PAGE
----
Saturday, February 28, 2015
'DAPHNE' is the Ancient Greek word for 'LAUREL' though Daphne is botanically a different unrelated evergreen shrub in the Thymelaeaceae family; Laurus being the Latin translation.
Bay Laurel (Laurus nobilis, Lauraceae), on the other hand, was used for the adorning of the famous 'laurel wreaths' of Ancient Greece, from which we get the modern terms "baccalaureate, poet laureate, resting on one's laurels," etc.
A laurel wreath is a circular wreath made of interlocking branches and leaves of the bay laurel (Laurus nobilis), an aromatic broadleaf evergreen of the Mediterranean region. Later in history spineless butcher's broom (Ruscus hypoglossum) or cherry laurel (Prunus laurocerasus) were sometimes used as substitutes for true Bay branches.
In Greek mythology, Apollo is represented wearing a laurel wreath on his head. In ancient Greece, wreaths were awarded to victors, both in athletic competitions, including the ancient Olympics, where they made wreaths of wild olive-trees at Olympia, known as "kotinos" (κότινος), and also in poetic meets.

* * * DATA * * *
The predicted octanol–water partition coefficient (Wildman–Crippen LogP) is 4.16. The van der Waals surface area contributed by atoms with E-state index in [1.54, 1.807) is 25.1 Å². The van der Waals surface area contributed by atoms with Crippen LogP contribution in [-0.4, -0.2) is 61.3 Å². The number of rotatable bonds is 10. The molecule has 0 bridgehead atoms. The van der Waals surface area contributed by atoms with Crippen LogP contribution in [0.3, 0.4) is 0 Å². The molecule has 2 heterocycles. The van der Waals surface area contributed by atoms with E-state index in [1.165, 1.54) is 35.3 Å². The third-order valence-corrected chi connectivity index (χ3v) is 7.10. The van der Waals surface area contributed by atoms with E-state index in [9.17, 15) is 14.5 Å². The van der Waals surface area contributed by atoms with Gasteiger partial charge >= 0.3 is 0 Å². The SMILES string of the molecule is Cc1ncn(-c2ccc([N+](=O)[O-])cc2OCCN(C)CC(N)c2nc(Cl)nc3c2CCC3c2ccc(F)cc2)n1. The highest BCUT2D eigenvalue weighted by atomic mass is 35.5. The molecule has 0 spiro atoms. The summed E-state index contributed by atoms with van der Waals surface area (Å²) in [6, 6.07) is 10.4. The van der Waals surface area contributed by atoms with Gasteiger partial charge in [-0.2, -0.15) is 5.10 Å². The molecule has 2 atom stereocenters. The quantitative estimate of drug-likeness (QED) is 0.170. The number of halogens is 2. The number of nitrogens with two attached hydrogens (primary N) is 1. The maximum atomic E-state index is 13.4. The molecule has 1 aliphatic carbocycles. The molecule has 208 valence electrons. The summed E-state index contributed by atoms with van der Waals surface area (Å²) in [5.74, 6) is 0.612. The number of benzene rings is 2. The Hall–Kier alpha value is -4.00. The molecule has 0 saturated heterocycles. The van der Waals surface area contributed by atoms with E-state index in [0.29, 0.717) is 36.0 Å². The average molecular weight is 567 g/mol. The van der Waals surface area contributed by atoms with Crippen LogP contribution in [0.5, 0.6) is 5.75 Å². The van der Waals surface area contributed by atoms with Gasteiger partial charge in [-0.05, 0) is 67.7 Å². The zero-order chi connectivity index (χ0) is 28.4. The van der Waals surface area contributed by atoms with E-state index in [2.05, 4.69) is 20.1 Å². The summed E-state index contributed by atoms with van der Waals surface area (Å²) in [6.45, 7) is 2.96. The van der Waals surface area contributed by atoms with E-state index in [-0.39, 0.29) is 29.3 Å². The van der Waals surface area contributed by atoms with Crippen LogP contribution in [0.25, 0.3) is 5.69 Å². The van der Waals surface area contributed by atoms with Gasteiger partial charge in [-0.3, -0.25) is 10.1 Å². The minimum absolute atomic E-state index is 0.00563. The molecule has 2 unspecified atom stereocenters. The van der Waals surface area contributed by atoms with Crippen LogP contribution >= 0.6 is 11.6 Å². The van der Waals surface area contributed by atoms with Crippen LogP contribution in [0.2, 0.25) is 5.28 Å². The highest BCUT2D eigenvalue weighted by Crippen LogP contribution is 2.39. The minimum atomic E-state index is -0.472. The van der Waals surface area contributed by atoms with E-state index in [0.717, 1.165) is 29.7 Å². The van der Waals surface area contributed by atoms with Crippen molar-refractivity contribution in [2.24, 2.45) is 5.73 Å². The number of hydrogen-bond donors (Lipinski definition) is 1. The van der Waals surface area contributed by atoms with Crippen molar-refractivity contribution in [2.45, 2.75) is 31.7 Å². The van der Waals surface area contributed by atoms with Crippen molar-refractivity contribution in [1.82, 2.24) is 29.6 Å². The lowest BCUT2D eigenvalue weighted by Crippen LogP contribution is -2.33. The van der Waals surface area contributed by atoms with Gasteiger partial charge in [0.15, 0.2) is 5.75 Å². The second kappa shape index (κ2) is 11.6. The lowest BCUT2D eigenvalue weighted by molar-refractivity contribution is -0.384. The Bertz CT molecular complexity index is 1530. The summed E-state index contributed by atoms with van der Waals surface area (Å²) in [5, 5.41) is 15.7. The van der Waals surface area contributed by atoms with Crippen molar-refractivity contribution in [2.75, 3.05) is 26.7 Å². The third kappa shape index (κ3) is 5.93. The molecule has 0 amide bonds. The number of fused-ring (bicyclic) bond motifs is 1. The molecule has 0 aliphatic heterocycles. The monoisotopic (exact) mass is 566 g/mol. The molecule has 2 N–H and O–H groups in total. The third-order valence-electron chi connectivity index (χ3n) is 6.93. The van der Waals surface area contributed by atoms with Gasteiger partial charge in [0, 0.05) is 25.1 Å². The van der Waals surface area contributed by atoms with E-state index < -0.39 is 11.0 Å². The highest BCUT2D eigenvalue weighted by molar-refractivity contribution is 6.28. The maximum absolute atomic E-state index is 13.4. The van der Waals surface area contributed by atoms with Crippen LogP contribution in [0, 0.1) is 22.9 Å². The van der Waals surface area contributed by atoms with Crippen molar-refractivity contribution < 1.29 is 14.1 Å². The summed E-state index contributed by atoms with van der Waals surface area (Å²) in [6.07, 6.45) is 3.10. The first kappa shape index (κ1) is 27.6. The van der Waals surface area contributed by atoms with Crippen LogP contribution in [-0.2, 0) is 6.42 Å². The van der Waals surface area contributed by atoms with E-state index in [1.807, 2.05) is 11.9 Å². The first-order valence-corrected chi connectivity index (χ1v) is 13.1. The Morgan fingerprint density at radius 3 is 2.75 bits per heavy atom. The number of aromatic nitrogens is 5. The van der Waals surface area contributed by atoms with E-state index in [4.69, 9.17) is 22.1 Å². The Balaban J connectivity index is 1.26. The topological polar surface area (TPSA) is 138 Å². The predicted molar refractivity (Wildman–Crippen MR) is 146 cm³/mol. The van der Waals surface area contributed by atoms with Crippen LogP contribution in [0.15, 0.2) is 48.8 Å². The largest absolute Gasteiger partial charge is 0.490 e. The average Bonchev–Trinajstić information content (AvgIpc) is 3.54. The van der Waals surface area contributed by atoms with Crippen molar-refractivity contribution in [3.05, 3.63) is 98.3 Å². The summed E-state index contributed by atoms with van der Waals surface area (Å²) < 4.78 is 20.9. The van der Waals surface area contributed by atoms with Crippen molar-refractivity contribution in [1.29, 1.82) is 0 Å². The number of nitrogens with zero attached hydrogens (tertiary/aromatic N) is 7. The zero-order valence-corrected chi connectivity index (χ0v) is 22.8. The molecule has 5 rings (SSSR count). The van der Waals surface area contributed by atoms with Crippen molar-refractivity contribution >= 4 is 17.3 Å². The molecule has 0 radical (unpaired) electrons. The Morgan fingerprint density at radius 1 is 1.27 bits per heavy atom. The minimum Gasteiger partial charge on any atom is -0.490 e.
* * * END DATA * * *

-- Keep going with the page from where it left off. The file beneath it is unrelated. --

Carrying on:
Why are bay laurels sacred to Apollo? The reason for this is because the prevailing tradition has it that Apollo fell in love with the daughter of the river god, Ladon, whose name was Daphne, a female nymph associated with fountains, wells, springs, streams, brooks and other bodies of freshwater. Because of her beauty, Daphne attracted the god Apollo, who pursued her and just before being overtaken, Daphne called out to her father for help... So he then transformed Daphne into a laurel tree. This is the origin of the myth and tradition.